Some members of Telegram’s community have asked why Lendo uses the ERC223 standard for its ELT token, instead of the more commonly used ERC20. It’s a fair question, given that more people are familiar with ERC20, so we’ll answer it here.
ERC20 was proposed in 2015 and officially formalised in September 2017. It is a great starting point for token standardisation. However, some in the developer community have noted that it has certain flaws and vulnerabilities.
There are two ways of performing functions in ERC20:
- Transfer function.
- Approve + transferFrom mechanism.
One of the drawbacks of ERC20 is this: If the recipient has an external account address, users must transfer their tokens via the transfer function. If a user makes a mistake and chooses the wrong function, the token will get stuck inside the contract , because the contract will not recognise the transaction. And there is no way to extract the tokens once they get stuck there.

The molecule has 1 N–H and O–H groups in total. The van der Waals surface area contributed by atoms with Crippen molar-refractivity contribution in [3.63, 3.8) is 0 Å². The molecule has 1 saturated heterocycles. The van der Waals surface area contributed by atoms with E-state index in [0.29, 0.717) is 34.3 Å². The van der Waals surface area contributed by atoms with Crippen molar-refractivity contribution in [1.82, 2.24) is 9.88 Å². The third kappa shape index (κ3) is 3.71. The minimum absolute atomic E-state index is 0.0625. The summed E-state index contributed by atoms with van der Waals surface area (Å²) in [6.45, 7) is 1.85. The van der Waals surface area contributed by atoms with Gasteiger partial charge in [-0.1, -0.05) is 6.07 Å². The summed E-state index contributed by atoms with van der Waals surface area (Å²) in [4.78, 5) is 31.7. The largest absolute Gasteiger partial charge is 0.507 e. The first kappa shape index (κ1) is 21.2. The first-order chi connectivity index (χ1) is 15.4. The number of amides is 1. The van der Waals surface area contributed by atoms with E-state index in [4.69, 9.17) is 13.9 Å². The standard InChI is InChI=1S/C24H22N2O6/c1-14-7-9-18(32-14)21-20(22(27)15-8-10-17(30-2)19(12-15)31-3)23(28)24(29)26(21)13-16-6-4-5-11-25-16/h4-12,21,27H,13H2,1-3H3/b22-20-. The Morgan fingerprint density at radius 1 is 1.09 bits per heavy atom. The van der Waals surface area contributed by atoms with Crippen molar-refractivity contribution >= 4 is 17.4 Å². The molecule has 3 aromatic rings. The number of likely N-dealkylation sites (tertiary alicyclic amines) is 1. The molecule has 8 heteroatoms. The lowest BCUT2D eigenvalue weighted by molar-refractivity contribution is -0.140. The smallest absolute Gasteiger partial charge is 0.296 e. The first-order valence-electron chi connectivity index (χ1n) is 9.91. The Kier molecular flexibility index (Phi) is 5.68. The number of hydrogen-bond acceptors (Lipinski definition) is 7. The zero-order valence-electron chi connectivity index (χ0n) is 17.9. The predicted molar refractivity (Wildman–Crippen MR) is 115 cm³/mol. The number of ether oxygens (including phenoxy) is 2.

ERC223 has an answer for this. Basically it is very similar to ERC20, but it does resolve the problem described above. For example, when tokens are transferred to a smart contract, there is a function called the “tokenFallback”. This allows the receiving contract to decline the tokens, or trigger further actions. This can replace the ERC20 “approve function”.
The advantages of ERC223 are:
· It can handle incoming token transaction in smart contracts in a more consistent manner.
· It offers higher security, because it protects consumers from sending tokens to a smart contract that doesn’t support them.
· The fees are lower. With ERC20 you have to pay twice; for transaction approval and to receive funds. With ERC223, you only pay a transaction fee once.
A surprisingly large amount of funds have been lost using ERC20. Various tokens to the value of $400,000 have been totally lost, because people sent them to a smart contract that didn’t support those tokens.
That’s why Lendo uses ERC223. Read the Lendo Technical Whitepaper to find out more.